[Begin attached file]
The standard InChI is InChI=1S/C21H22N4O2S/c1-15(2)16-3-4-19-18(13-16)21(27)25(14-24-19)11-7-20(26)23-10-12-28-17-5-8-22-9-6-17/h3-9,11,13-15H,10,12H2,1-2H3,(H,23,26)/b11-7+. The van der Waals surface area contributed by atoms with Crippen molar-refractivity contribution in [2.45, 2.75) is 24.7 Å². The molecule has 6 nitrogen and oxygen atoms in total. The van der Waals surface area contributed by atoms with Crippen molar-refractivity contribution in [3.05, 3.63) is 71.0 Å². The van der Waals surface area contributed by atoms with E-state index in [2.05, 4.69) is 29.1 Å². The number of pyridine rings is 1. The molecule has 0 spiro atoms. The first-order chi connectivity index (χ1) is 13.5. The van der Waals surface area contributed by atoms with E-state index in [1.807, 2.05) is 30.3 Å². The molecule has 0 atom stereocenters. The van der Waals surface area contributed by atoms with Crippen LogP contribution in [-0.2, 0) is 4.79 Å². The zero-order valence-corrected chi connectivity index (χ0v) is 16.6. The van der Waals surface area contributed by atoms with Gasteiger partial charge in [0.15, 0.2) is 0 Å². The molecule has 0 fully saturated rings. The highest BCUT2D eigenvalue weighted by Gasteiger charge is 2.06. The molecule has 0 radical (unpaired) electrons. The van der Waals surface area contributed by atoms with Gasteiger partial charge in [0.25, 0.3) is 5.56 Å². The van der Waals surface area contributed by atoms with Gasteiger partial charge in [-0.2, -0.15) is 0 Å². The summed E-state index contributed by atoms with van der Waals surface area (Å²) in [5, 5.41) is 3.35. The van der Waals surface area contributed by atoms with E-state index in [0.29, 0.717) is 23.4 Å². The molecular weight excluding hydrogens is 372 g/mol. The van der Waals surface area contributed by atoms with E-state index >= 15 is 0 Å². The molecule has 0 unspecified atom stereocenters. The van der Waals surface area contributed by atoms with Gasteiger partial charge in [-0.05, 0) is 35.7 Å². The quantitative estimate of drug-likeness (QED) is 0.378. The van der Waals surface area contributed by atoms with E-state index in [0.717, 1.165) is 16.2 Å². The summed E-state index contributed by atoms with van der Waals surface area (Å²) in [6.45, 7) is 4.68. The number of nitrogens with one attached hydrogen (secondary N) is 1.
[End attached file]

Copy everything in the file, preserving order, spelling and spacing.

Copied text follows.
The standard InChI is InChI=1S/C21H22N4O2S/c1-15(2)16-3-4-19-18(13-16)21(27)25(14-24-19)11-7-20(26)23-10-12-28-17-5-8-22-9-6-17/h3-9,11,13-15H,10,12H2,1-2H3,(H,23,26)/b11-7+. The van der Waals surface area contributed by atoms with Crippen molar-refractivity contribution in [2.45, 2.75) is 24.7 Å². The molecule has 6 nitrogen and oxygen atoms in total. The van der Waals surface area contributed by atoms with Crippen molar-refractivity contribution in [3.05, 3.63) is 71.0 Å². The van der Waals surface area contributed by atoms with E-state index in [2.05, 4.69) is 29.1 Å². The number of pyridine rings is 1. The molecule has 0 spiro atoms. The first-order chi connectivity index (χ1) is 13.5. The van der Waals surface area contributed by atoms with E-state index in [1.807, 2.05) is 30.3 Å². The molecule has 0 atom stereocenters. The van der Waals surface area contributed by atoms with Crippen LogP contribution in [-0.2, 0) is 4.79 Å². The zero-order valence-corrected chi connectivity index (χ0v) is 16.6. The van der Waals surface area contributed by atoms with Gasteiger partial charge in [0.15, 0.2) is 0 Å². The molecule has 0 fully saturated rings. The highest BCUT2D eigenvalue weighted by Gasteiger charge is 2.06. The molecule has 0 radical (unpaired) electrons. The van der Waals surface area contributed by atoms with Gasteiger partial charge in [0.25, 0.3) is 5.56 Å². The van der Waals surface area contributed by atoms with Gasteiger partial charge in [-0.2, -0.15) is 0 Å². The summed E-state index contributed by atoms with van der Waals surface area (Å²) in [5, 5.41) is 3.35. The van der Waals surface area contributed by atoms with E-state index in [0.29, 0.717) is 23.4 Å². The molecular weight excluding hydrogens is 372 g/mol. The van der Waals surface area contributed by atoms with E-state index >= 15 is 0 Å². The molecule has 0 unspecified atom stereocenters. The van der Waals surface area contributed by atoms with Gasteiger partial charge in [-0.05, 0) is 35.7 Å². The quantitative estimate of drug-likeness (QED) is 0.378. The van der Waals surface area contributed by atoms with E-state index in [0.717, 1.165) is 16.2 Å². The summed E-state index contributed by atoms with van der Waals surface area (Å²) in [6.45, 7) is 4.68. The number of nitrogens with one attached hydrogen (secondary N) is 1.